Conversations about environmental, social and governance (ESG) factors with hedge fund managers circa 2011 were painful – there was “complete silence” from most firms in the industry, Stephen Kennedy, a senior portfolio analyst at Albourne Partners, recalls.
Fast forward to today, and although some managers still look blankly when ESG is raised, the situation has improved somewhat, he says. “[ESG] has definitely been more of an area where some groups have done a decent amount in terms of finding the data sources, thinking about it and how they want to integrate that without altering their basic, initial investment process.”
More importantly, investors have also been stepping up their focus on ESG, in terms of the stocks they choose to hold as well as the conversations they have with third-party managers.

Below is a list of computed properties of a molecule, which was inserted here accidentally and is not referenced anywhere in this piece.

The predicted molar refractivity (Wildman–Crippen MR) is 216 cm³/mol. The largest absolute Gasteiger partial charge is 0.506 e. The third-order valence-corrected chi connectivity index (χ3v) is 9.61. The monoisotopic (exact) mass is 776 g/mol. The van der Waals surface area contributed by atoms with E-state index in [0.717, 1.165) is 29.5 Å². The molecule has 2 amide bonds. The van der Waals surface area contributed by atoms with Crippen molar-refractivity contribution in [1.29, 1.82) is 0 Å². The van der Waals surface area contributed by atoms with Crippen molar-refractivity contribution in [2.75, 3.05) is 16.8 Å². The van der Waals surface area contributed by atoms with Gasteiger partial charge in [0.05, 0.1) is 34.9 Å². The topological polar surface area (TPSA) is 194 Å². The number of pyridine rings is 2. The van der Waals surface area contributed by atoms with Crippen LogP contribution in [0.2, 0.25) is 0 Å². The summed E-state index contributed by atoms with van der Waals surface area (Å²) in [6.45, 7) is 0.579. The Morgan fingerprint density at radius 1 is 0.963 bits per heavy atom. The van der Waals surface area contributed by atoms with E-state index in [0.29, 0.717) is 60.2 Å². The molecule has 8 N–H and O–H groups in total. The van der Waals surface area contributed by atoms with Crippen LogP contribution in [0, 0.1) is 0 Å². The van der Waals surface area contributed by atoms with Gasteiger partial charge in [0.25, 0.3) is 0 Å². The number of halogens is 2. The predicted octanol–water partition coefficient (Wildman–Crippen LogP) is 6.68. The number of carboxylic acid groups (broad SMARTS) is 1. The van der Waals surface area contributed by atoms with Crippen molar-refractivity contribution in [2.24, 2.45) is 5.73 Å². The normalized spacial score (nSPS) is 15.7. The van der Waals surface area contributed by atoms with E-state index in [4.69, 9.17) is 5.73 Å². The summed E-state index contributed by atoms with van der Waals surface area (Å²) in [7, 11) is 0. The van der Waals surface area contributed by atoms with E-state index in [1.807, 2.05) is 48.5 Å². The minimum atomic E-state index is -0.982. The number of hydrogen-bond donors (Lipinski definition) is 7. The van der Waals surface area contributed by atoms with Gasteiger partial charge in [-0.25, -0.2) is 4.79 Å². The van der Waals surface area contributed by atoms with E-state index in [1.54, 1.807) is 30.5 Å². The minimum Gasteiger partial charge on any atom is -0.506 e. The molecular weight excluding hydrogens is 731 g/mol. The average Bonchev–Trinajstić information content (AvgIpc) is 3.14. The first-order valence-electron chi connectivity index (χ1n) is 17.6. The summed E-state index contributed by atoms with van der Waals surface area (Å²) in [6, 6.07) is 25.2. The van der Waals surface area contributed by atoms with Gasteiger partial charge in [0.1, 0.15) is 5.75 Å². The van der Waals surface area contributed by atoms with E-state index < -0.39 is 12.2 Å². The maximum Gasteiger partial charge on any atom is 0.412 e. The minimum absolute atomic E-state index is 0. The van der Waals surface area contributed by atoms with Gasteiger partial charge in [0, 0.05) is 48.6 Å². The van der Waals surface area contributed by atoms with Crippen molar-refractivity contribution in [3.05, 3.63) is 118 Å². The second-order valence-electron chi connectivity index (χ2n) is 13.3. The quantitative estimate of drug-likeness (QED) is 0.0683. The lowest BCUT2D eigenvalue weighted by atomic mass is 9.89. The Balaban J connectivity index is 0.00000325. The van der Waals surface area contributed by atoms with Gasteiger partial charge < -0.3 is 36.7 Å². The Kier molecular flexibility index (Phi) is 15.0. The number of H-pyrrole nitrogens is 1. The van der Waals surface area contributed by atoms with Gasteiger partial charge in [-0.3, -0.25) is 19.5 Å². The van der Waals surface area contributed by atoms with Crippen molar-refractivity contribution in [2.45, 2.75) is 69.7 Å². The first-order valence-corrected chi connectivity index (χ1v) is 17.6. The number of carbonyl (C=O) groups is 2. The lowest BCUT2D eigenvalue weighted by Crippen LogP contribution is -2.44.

“The number of conversations with our clients is increasing. Almost every European investor has some level of interest in this and many more US investors are talking about it,” says Will Bryant, a partner and portfolio analyst at the consultant.
The fact that more US investors are starting to show interest is significant, he adds, given that the majority of hedge fund capital still comes from there.
To reflect the changing focus of clients regarding ESG, Albourne is evolving its own efforts in this area. Over the last year, the specialist consultant, which advises on more than $400bn in hedge fund assets and $50bn of other alternative assets, has changed its ESG-focused questionnaire and has developed a new set of ratings for those managers that incorporate ESG into their investment process.Permalink